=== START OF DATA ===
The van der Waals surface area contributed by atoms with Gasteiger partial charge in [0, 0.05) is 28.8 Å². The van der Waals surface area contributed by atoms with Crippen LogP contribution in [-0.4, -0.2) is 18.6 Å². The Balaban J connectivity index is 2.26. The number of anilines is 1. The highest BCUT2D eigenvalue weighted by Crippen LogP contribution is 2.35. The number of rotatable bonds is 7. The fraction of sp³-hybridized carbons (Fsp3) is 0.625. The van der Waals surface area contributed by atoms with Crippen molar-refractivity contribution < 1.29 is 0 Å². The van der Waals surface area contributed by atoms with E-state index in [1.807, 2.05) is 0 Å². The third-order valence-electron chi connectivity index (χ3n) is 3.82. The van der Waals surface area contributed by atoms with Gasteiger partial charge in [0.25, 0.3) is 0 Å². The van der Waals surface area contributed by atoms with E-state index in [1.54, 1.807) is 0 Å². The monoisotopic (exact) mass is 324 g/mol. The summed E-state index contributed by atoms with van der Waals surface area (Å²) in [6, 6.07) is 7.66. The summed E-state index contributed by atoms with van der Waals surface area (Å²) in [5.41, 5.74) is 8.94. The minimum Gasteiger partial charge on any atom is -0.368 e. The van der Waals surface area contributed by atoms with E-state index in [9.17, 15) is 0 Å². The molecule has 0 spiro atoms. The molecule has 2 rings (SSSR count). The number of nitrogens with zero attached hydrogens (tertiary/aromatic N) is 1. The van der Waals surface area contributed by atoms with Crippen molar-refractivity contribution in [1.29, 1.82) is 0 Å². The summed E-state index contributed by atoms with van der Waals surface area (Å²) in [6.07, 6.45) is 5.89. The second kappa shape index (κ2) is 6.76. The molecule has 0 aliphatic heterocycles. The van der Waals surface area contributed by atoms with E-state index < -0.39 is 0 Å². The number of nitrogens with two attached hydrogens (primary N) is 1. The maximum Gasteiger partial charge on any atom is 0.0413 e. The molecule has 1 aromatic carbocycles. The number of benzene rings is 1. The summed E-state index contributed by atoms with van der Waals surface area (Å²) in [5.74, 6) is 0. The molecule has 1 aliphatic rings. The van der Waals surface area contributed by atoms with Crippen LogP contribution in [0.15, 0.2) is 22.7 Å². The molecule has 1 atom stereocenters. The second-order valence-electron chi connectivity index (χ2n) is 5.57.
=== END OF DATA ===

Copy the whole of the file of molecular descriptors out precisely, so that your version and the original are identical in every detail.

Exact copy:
The van der Waals surface area contributed by atoms with Gasteiger partial charge in [0, 0.05) is 28.8 Å². The van der Waals surface area contributed by atoms with Crippen LogP contribution in [-0.4, -0.2) is 18.6 Å². The Balaban J connectivity index is 2.26. The number of anilines is 1. The highest BCUT2D eigenvalue weighted by Crippen LogP contribution is 2.35. The number of rotatable bonds is 7. The fraction of sp³-hybridized carbons (Fsp3) is 0.625. The van der Waals surface area contributed by atoms with Crippen molar-refractivity contribution < 1.29 is 0 Å². The van der Waals surface area contributed by atoms with E-state index in [1.807, 2.05) is 0 Å². The third-order valence-electron chi connectivity index (χ3n) is 3.82. The van der Waals surface area contributed by atoms with Gasteiger partial charge in [0.25, 0.3) is 0 Å². The van der Waals surface area contributed by atoms with E-state index in [1.54, 1.807) is 0 Å². The monoisotopic (exact) mass is 324 g/mol. The summed E-state index contributed by atoms with van der Waals surface area (Å²) in [6, 6.07) is 7.66. The summed E-state index contributed by atoms with van der Waals surface area (Å²) in [5.41, 5.74) is 8.94. The minimum Gasteiger partial charge on any atom is -0.368 e. The van der Waals surface area contributed by atoms with E-state index in [9.17, 15) is 0 Å². The molecule has 0 spiro atoms. The molecule has 2 rings (SSSR count). The number of nitrogens with zero attached hydrogens (tertiary/aromatic N) is 1. The van der Waals surface area contributed by atoms with Crippen molar-refractivity contribution in [1.29, 1.82) is 0 Å². The summed E-state index contributed by atoms with van der Waals surface area (Å²) in [6.07, 6.45) is 5.89. The second kappa shape index (κ2) is 6.76. The molecule has 0 aliphatic heterocycles. The van der Waals surface area contributed by atoms with E-state index < -0.39 is 0 Å². The number of nitrogens with two attached hydrogens (primary N) is 1. The maximum Gasteiger partial charge on any atom is 0.0413 e. The molecule has 1 aromatic carbocycles. The number of benzene rings is 1. The summed E-state index contributed by atoms with van der Waals surface area (Å²) in [5.74, 6) is 0. The molecule has 1 aliphatic rings. The van der Waals surface area contributed by atoms with Crippen LogP contribution in [0.15, 0.2) is 22.7 Å². The molecule has 1 atom stereocenters. The second-order valence-electron chi connectivity index (χ2n) is 5.57.